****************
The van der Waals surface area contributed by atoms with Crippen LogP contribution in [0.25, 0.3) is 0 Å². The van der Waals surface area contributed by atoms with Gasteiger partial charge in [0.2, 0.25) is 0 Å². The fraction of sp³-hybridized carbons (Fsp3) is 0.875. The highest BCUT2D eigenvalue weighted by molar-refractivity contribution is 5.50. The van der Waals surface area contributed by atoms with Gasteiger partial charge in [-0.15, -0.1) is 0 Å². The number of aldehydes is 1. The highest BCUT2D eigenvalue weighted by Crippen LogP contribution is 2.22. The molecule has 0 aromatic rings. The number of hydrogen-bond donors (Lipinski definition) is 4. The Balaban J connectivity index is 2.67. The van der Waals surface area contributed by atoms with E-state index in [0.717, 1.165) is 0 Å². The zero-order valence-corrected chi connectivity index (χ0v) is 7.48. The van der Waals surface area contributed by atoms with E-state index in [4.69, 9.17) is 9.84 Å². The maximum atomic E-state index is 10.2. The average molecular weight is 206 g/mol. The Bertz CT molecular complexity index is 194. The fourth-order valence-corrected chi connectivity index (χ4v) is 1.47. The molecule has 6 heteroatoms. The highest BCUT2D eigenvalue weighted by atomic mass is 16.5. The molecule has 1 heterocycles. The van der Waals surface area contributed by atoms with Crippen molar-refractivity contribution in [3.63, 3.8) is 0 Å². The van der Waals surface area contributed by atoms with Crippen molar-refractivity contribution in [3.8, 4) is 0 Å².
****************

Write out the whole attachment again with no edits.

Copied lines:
The van der Waals surface area contributed by atoms with Crippen LogP contribution in [0.25, 0.3) is 0 Å². The van der Waals surface area contributed by atoms with Gasteiger partial charge in [0.2, 0.25) is 0 Å². The fraction of sp³-hybridized carbons (Fsp3) is 0.875. The highest BCUT2D eigenvalue weighted by molar-refractivity contribution is 5.50. The van der Waals surface area contributed by atoms with Gasteiger partial charge in [-0.15, -0.1) is 0 Å². The number of aldehydes is 1. The highest BCUT2D eigenvalue weighted by Crippen LogP contribution is 2.22. The molecule has 0 aromatic rings. The number of hydrogen-bond donors (Lipinski definition) is 4. The Balaban J connectivity index is 2.67. The van der Waals surface area contributed by atoms with E-state index in [0.717, 1.165) is 0 Å². The zero-order valence-corrected chi connectivity index (χ0v) is 7.48. The van der Waals surface area contributed by atoms with E-state index in [4.69, 9.17) is 9.84 Å². The maximum atomic E-state index is 10.2. The average molecular weight is 206 g/mol. The Bertz CT molecular complexity index is 194. The fourth-order valence-corrected chi connectivity index (χ4v) is 1.47. The molecule has 6 heteroatoms. The highest BCUT2D eigenvalue weighted by atomic mass is 16.5. The molecule has 1 heterocycles. The van der Waals surface area contributed by atoms with Crippen molar-refractivity contribution in [3.63, 3.8) is 0 Å². The van der Waals surface area contributed by atoms with Crippen molar-refractivity contribution in [3.8, 4) is 0 Å².